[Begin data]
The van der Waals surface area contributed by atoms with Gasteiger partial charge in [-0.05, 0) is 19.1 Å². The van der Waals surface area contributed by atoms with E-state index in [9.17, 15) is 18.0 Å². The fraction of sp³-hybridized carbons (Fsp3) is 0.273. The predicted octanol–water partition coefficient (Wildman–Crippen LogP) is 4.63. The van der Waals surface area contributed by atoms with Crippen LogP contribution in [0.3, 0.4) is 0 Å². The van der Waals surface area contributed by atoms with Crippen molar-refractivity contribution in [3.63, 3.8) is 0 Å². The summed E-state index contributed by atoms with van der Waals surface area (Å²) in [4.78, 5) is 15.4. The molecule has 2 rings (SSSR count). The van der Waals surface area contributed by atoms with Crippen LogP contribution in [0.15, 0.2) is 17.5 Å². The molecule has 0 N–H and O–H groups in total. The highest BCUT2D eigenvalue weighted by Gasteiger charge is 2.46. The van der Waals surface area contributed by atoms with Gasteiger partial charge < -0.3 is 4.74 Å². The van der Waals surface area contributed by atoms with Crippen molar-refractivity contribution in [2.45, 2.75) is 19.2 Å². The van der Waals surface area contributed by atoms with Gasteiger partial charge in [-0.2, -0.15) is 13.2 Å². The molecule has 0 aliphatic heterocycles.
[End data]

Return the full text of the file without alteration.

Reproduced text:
The van der Waals surface area contributed by atoms with Gasteiger partial charge in [-0.05, 0) is 19.1 Å². The van der Waals surface area contributed by atoms with E-state index in [9.17, 15) is 18.0 Å². The fraction of sp³-hybridized carbons (Fsp3) is 0.273. The predicted octanol–water partition coefficient (Wildman–Crippen LogP) is 4.63. The van der Waals surface area contributed by atoms with Crippen LogP contribution in [0.3, 0.4) is 0 Å². The van der Waals surface area contributed by atoms with Crippen molar-refractivity contribution in [3.63, 3.8) is 0 Å². The summed E-state index contributed by atoms with van der Waals surface area (Å²) in [4.78, 5) is 15.4. The molecule has 2 rings (SSSR count). The van der Waals surface area contributed by atoms with Crippen LogP contribution in [0.15, 0.2) is 17.5 Å². The molecule has 0 N–H and O–H groups in total. The highest BCUT2D eigenvalue weighted by Gasteiger charge is 2.46. The van der Waals surface area contributed by atoms with Gasteiger partial charge < -0.3 is 4.74 Å². The van der Waals surface area contributed by atoms with Crippen molar-refractivity contribution in [2.45, 2.75) is 19.2 Å². The van der Waals surface area contributed by atoms with Gasteiger partial charge in [-0.2, -0.15) is 13.2 Å². The molecule has 0 aliphatic heterocycles.